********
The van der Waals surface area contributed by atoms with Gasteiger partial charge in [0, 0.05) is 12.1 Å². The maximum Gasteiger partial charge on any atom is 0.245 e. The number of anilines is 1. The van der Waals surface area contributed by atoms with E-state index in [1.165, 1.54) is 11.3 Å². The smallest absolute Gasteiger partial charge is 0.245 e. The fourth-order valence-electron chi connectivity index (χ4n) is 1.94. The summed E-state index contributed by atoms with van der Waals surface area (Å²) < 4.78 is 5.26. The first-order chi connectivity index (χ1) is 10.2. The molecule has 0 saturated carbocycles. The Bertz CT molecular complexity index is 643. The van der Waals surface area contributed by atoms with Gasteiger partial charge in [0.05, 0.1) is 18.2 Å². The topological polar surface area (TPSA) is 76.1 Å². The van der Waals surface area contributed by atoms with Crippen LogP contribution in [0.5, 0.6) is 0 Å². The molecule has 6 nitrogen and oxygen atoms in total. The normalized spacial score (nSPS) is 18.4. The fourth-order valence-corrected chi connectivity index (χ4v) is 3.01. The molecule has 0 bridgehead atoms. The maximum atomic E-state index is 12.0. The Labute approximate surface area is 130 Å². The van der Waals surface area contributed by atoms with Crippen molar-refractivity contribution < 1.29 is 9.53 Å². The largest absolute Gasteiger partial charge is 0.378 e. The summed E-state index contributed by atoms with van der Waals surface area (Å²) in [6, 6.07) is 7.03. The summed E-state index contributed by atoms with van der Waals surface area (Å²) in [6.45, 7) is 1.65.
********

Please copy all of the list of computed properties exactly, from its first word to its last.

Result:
The van der Waals surface area contributed by atoms with Gasteiger partial charge in [0, 0.05) is 12.1 Å². The maximum Gasteiger partial charge on any atom is 0.245 e. The number of anilines is 1. The van der Waals surface area contributed by atoms with E-state index in [1.165, 1.54) is 11.3 Å². The smallest absolute Gasteiger partial charge is 0.245 e. The fourth-order valence-electron chi connectivity index (χ4n) is 1.94. The summed E-state index contributed by atoms with van der Waals surface area (Å²) < 4.78 is 5.26. The first-order chi connectivity index (χ1) is 10.2. The molecule has 0 saturated carbocycles. The Bertz CT molecular complexity index is 643. The van der Waals surface area contributed by atoms with Gasteiger partial charge in [0.05, 0.1) is 18.2 Å². The topological polar surface area (TPSA) is 76.1 Å². The van der Waals surface area contributed by atoms with Crippen LogP contribution in [0.5, 0.6) is 0 Å². The molecule has 6 nitrogen and oxygen atoms in total. The normalized spacial score (nSPS) is 18.4. The fourth-order valence-corrected chi connectivity index (χ4v) is 3.01. The molecule has 0 bridgehead atoms. The maximum atomic E-state index is 12.0. The Labute approximate surface area is 130 Å². The van der Waals surface area contributed by atoms with Crippen molar-refractivity contribution < 1.29 is 9.53 Å². The largest absolute Gasteiger partial charge is 0.378 e. The summed E-state index contributed by atoms with van der Waals surface area (Å²) in [6, 6.07) is 7.03. The summed E-state index contributed by atoms with van der Waals surface area (Å²) in [6.45, 7) is 1.65.